After five years on the job, Kevin Johnson says he is pleased to be leaving the company in a strong position.
Juniper Networks CEO Kevin Johnson is leaving the company on a high note.
On the same day that the networking vendor announced strong second-quarter financial numbers, Johnson, who has led Juniper for the past five years, announced he will resign as soon as a replacement is found.
In a July 23 conference call with analysts and journalists to discuss the quarterly earnings, Johnson said he wanted to spend more time with his family and that he was pleased to be able to step down at a time when the company is doing well.
“It is an absolute privilege to serve as Juniper’s CEO, and I've enjoyed the past five years,” he said during the call. “Together, we have grown our business and strengthened our position in the networking industry as evidenced by this quarter's results. The business is healthy and momentum is building.”
Juniper’s board of directors has formed a search committee to find Johnson’s replacement. Executive recruiting firm Heidrick and Struggles will help lead the search, according to the company.
Board Chairman and former Juniper CEO Scott Kriens commended Johnson for his work over the past five years, noting that during that time the company has expanded its capabilities in the networking industry and that the business has grown more than 50 percent.
“We are very pleased with our current momentum, and the health and strength of the company as we look towards a bright future in a growing industry,” Kriens said in a statement.
Johnson announced his resignation the same day videoconferencing technology vendor Polycom announced that its CEO, Andrew Miller, was resigning after an audit uncovered “irregularities”
surrounding his expense submissions.
It also came as Juniper, among the top-tier networking vendors that include Cisco Systems and Hewlett-Packard, announced revenue and income growth in the second quarter. According to Juniper officials, revenues hit $1.15 billion—a 7 percent jump over the same period in 2012—and net income almost hit $98 million, an increase over the $57.7 million from a year ago.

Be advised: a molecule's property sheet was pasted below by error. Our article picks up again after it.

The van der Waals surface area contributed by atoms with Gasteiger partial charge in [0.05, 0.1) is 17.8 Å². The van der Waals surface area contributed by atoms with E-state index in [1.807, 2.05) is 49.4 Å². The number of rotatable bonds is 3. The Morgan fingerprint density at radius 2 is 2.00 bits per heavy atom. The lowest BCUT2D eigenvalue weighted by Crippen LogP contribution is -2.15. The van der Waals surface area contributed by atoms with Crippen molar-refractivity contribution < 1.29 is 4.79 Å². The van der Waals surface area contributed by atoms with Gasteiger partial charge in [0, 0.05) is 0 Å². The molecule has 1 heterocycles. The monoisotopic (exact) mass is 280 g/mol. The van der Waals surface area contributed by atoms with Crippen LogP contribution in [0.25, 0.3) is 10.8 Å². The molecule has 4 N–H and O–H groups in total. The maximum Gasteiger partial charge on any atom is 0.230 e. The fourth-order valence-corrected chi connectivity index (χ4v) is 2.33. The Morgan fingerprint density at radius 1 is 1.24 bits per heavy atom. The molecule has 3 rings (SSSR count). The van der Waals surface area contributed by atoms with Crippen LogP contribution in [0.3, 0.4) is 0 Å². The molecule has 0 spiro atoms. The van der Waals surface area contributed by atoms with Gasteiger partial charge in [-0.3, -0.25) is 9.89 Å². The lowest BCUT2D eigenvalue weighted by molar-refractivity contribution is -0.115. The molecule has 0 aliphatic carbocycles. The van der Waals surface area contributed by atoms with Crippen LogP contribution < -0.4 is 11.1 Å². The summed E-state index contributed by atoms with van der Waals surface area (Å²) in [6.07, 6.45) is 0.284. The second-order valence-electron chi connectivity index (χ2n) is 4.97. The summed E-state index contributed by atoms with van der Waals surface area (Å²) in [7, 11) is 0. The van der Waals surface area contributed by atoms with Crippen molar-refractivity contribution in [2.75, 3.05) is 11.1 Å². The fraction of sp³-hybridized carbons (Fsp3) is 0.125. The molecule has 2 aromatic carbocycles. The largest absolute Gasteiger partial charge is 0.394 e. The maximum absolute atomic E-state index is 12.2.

During the conference call, Johnson said the company was seeing continued selling of networking products to service providers, a trend he said has been growing over the last three quarters. Service provider revenue grew 7 percent, to $726 million, while the enterprise business jumped 8 percent, to $425 million. The company saw record switch revenues of $160 million.
In the enterprise, Johnson said the company is seeing strong demand for both its QFabric portfolio and the EX9200
, a new data center switch designed for the growing software-defined network
(SDN) and bring-your-own-device
“Customer response to the EX9200 has been good, as it satisfies our customers' need for programmability in core switches that power both campus and data centers,” he said. “This also aligns with our SDN strategy.”
SDN promises to make networks more flexible, scalable, programmable and cost-effective by moving network intelligence from the underlying hardware into software. Juniper officials in January unveiled a broad SDN strategy
that will enable it to compete with a wide range of companies, from rivals like Cisco
and HP to a range of startups.
Bob Muglia, executive vice president and general manager of Juniper’s Software Solutions Division, said during the call that the company is getting strong customer feedback on the SDN strategy, and noted that the company is beta testing its upcoming Contrail SDN controller
and has moved up its release date from 2014 to the second half of this year.
“Pulling in ship date of a new product is an unusual event in this industry, and the progress we've since made with our beta customers further increases our confidence that we will meet our commitment,” Muglia said. “While we don't expect to see material SDN revenue in 2013, we are well positioned to benefit from the growth in this area in 2014 and beyond.”